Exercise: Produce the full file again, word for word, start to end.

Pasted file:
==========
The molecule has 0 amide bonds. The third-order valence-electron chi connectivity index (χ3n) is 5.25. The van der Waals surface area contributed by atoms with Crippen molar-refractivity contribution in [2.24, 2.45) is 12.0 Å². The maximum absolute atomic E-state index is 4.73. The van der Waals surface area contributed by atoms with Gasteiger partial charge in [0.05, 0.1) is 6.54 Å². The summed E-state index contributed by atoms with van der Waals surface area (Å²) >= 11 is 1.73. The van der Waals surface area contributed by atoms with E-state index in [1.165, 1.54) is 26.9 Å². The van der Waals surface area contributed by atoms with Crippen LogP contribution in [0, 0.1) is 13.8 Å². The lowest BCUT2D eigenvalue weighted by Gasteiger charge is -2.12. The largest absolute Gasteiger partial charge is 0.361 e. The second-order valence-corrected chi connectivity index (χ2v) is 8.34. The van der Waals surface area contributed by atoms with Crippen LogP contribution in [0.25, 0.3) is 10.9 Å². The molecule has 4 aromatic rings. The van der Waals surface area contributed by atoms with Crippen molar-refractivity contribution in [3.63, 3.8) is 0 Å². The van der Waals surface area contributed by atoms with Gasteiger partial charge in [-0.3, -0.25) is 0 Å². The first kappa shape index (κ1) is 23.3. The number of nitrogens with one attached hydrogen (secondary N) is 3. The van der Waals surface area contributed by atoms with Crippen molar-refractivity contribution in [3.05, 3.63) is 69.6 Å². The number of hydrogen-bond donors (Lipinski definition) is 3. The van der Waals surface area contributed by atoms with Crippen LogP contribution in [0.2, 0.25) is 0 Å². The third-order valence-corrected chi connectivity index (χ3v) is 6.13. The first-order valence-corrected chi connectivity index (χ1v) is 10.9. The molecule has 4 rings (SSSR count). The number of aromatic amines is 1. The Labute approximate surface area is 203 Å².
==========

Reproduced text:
The molecule has 0 amide bonds. The third-order valence-electron chi connectivity index (χ3n) is 5.25. The van der Waals surface area contributed by atoms with Crippen molar-refractivity contribution in [2.24, 2.45) is 12.0 Å². The maximum absolute atomic E-state index is 4.73. The van der Waals surface area contributed by atoms with Gasteiger partial charge in [0.05, 0.1) is 6.54 Å². The summed E-state index contributed by atoms with van der Waals surface area (Å²) >= 11 is 1.73. The van der Waals surface area contributed by atoms with E-state index in [1.165, 1.54) is 26.9 Å². The van der Waals surface area contributed by atoms with Crippen LogP contribution in [0, 0.1) is 13.8 Å². The lowest BCUT2D eigenvalue weighted by Gasteiger charge is -2.12. The largest absolute Gasteiger partial charge is 0.361 e. The second-order valence-corrected chi connectivity index (χ2v) is 8.34. The van der Waals surface area contributed by atoms with Crippen LogP contribution in [0.25, 0.3) is 10.9 Å². The molecule has 4 aromatic rings. The van der Waals surface area contributed by atoms with Crippen molar-refractivity contribution in [3.63, 3.8) is 0 Å². The van der Waals surface area contributed by atoms with Gasteiger partial charge in [-0.3, -0.25) is 0 Å². The first kappa shape index (κ1) is 23.3. The number of nitrogens with one attached hydrogen (secondary N) is 3. The van der Waals surface area contributed by atoms with Crippen molar-refractivity contribution in [3.05, 3.63) is 69.6 Å². The number of hydrogen-bond donors (Lipinski definition) is 3. The van der Waals surface area contributed by atoms with Crippen LogP contribution in [0.2, 0.25) is 0 Å². The third-order valence-corrected chi connectivity index (χ3v) is 6.13. The first-order valence-corrected chi connectivity index (χ1v) is 10.9. The molecule has 4 rings (SSSR count). The number of aromatic amines is 1. The Labute approximate surface area is 203 Å².